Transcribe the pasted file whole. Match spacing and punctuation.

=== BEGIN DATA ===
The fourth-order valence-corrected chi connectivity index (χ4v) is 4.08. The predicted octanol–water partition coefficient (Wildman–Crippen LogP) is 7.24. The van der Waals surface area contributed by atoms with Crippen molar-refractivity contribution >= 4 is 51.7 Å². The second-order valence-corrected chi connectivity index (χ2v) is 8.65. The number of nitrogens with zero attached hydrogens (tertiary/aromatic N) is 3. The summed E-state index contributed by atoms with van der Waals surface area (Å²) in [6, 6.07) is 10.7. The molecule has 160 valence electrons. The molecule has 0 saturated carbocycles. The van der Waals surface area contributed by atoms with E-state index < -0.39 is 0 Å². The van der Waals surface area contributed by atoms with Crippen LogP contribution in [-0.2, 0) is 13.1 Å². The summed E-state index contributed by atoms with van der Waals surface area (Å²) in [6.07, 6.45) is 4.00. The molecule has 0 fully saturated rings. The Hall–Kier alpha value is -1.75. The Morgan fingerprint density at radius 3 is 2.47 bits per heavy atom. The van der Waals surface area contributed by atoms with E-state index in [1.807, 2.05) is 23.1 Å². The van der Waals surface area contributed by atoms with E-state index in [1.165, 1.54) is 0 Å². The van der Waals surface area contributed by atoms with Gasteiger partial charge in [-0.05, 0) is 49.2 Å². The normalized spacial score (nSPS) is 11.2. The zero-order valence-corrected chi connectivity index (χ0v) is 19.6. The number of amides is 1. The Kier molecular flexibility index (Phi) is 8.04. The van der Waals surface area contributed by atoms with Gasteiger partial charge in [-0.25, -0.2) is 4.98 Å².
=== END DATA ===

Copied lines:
The fourth-order valence-corrected chi connectivity index (χ4v) is 4.08. The predicted octanol–water partition coefficient (Wildman–Crippen LogP) is 7.24. The van der Waals surface area contributed by atoms with Crippen molar-refractivity contribution >= 4 is 51.7 Å². The second-order valence-corrected chi connectivity index (χ2v) is 8.65. The number of nitrogens with zero attached hydrogens (tertiary/aromatic N) is 3. The summed E-state index contributed by atoms with van der Waals surface area (Å²) in [6, 6.07) is 10.7. The molecule has 160 valence electrons. The molecule has 0 saturated carbocycles. The van der Waals surface area contributed by atoms with E-state index < -0.39 is 0 Å². The van der Waals surface area contributed by atoms with Crippen LogP contribution in [-0.2, 0) is 13.1 Å². The summed E-state index contributed by atoms with van der Waals surface area (Å²) in [6.07, 6.45) is 4.00. The molecule has 0 fully saturated rings. The Hall–Kier alpha value is -1.75. The Morgan fingerprint density at radius 3 is 2.47 bits per heavy atom. The van der Waals surface area contributed by atoms with E-state index in [1.807, 2.05) is 23.1 Å². The van der Waals surface area contributed by atoms with E-state index in [1.165, 1.54) is 0 Å². The van der Waals surface area contributed by atoms with Gasteiger partial charge in [-0.05, 0) is 49.2 Å². The normalized spacial score (nSPS) is 11.2. The zero-order valence-corrected chi connectivity index (χ0v) is 19.6. The number of amides is 1. The Kier molecular flexibility index (Phi) is 8.04. The van der Waals surface area contributed by atoms with Gasteiger partial charge in [-0.25, -0.2) is 4.98 Å².